Clock in Upton's 'pepperpot' tower stopped by jackdaws
A family of jackdaws has stopped the clock in a medieval church tower in Worcestershire.
The "pepperpot" tower in Upton upon Severn still bears the scars of fighting during the Civil War.
Simon Smith, from Malvern Hills District Council, climbed the tower with an engineer and found the jackdaw's nest.
"I clambered up as far as I dared and found a great ball of mud that is jamming up the hands," he said.
The clock had not worked for six weeks but it was not until Tuesday that the cause of the problem was discovered.
The jackdaws, which had got into the tower through the clock face, made their nest around the spindle that controls the hands.
Mr Smith said the birds would be left undisturbed until their chicks had left the nest in about a month.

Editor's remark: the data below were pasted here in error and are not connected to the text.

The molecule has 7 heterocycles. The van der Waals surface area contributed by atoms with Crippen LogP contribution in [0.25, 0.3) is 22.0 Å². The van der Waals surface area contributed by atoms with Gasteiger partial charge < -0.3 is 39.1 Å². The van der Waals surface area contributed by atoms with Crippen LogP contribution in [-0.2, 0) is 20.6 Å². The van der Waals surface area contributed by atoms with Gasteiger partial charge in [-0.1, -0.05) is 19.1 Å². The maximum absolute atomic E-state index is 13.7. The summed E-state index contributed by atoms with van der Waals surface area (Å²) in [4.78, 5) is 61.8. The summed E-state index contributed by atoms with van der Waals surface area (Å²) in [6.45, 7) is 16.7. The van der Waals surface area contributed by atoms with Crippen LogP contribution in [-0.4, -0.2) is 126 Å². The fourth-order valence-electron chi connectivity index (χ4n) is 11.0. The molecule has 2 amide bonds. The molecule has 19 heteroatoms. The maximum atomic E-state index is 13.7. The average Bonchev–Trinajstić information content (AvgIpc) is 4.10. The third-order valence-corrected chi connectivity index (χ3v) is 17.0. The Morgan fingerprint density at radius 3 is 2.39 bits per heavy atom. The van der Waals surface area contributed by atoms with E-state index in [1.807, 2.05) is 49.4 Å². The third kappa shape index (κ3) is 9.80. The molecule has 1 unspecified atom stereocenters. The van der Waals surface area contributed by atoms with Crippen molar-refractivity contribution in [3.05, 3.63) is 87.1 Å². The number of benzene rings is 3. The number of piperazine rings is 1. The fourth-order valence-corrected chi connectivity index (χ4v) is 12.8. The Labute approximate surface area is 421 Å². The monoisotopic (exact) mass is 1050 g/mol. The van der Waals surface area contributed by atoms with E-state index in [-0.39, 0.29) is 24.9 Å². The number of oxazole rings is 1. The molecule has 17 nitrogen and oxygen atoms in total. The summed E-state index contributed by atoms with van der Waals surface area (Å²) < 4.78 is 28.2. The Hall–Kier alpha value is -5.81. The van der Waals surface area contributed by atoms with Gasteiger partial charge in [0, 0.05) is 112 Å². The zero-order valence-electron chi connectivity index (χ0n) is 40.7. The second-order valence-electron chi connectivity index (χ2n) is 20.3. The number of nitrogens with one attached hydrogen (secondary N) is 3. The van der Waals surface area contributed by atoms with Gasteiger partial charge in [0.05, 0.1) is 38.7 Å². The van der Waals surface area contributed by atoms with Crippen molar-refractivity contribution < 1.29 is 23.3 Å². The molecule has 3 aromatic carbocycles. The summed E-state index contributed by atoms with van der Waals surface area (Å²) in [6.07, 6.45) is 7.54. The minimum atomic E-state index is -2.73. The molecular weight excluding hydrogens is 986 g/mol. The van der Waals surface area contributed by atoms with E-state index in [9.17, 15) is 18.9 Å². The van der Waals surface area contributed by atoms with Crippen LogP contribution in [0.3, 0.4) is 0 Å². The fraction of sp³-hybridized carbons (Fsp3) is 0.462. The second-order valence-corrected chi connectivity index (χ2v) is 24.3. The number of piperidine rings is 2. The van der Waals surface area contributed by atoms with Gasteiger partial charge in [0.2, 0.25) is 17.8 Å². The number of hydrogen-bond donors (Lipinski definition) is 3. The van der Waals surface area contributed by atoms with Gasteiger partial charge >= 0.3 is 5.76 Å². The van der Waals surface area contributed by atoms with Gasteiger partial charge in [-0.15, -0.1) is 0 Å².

He said the council would then face the challenge of stopping the jackdaws from getting into the tower again.
The tower is all that is left of the medieval St Peter and St Paul Church.
Before the Battle of Worcester in 1651 it was the scene of fierce fighting, as Royalist troops tried to prevent Cromwell's army crossing the River Severn.
Bullet holes from the fighting can still be seen in the stonework.
The tower was originally topped by a steeple but when this became unsafe in 1770 it was replaced with a cupola, which gave rise to the pepperpot nickname.
The knave of the church was demolished in 1937, and in 1953 the tower was declared an ancient monument.
It now houses the town's heritage centre, and the garden around it contains a memorial to Admiral William Tennant, the man who organised the Dunkirk evacuation in World War II.